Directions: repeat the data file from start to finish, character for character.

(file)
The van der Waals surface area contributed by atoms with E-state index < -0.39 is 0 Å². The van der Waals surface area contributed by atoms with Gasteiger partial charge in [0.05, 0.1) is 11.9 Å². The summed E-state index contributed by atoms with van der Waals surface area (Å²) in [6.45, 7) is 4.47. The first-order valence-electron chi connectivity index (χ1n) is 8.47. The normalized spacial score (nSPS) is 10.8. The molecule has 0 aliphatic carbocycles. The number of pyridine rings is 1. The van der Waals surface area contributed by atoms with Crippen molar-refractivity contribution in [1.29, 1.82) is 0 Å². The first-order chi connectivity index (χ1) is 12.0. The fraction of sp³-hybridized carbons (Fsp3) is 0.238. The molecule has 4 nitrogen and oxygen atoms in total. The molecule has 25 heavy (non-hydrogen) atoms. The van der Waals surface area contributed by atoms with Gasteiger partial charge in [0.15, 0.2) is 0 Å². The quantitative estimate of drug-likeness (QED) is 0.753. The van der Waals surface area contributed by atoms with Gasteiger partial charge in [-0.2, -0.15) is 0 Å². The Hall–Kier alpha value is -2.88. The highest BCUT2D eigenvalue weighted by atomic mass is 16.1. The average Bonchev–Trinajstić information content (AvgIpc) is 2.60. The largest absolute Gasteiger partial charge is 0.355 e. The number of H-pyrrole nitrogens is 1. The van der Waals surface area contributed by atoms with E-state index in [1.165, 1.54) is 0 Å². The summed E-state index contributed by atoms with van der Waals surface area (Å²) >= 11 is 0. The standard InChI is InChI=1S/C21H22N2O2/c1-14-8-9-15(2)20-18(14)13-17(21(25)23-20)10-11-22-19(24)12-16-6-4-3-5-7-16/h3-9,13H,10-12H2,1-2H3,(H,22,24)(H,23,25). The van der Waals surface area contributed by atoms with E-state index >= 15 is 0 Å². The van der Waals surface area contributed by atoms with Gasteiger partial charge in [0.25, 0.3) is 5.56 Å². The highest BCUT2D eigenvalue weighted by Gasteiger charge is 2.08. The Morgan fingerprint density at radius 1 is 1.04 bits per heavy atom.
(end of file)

The van der Waals surface area contributed by atoms with E-state index < -0.39 is 0 Å². The van der Waals surface area contributed by atoms with Gasteiger partial charge in [0.05, 0.1) is 11.9 Å². The summed E-state index contributed by atoms with van der Waals surface area (Å²) in [6.45, 7) is 4.47. The first-order valence-electron chi connectivity index (χ1n) is 8.47. The normalized spacial score (nSPS) is 10.8. The molecule has 0 aliphatic carbocycles. The number of pyridine rings is 1. The van der Waals surface area contributed by atoms with Crippen molar-refractivity contribution in [1.29, 1.82) is 0 Å². The first-order chi connectivity index (χ1) is 12.0. The fraction of sp³-hybridized carbons (Fsp3) is 0.238. The molecule has 4 nitrogen and oxygen atoms in total. The molecule has 25 heavy (non-hydrogen) atoms. The van der Waals surface area contributed by atoms with Gasteiger partial charge in [0.15, 0.2) is 0 Å². The quantitative estimate of drug-likeness (QED) is 0.753. The van der Waals surface area contributed by atoms with Gasteiger partial charge in [-0.2, -0.15) is 0 Å². The Hall–Kier alpha value is -2.88. The highest BCUT2D eigenvalue weighted by atomic mass is 16.1. The average Bonchev–Trinajstić information content (AvgIpc) is 2.60. The largest absolute Gasteiger partial charge is 0.355 e. The number of H-pyrrole nitrogens is 1. The van der Waals surface area contributed by atoms with E-state index in [1.165, 1.54) is 0 Å². The summed E-state index contributed by atoms with van der Waals surface area (Å²) >= 11 is 0. The standard InChI is InChI=1S/C21H22N2O2/c1-14-8-9-15(2)20-18(14)13-17(21(25)23-20)10-11-22-19(24)12-16-6-4-3-5-7-16/h3-9,13H,10-12H2,1-2H3,(H,22,24)(H,23,25). The van der Waals surface area contributed by atoms with E-state index >= 15 is 0 Å². The van der Waals surface area contributed by atoms with Gasteiger partial charge in [0.25, 0.3) is 5.56 Å². The highest BCUT2D eigenvalue weighted by Gasteiger charge is 2.08. The Morgan fingerprint density at radius 1 is 1.04 bits per heavy atom.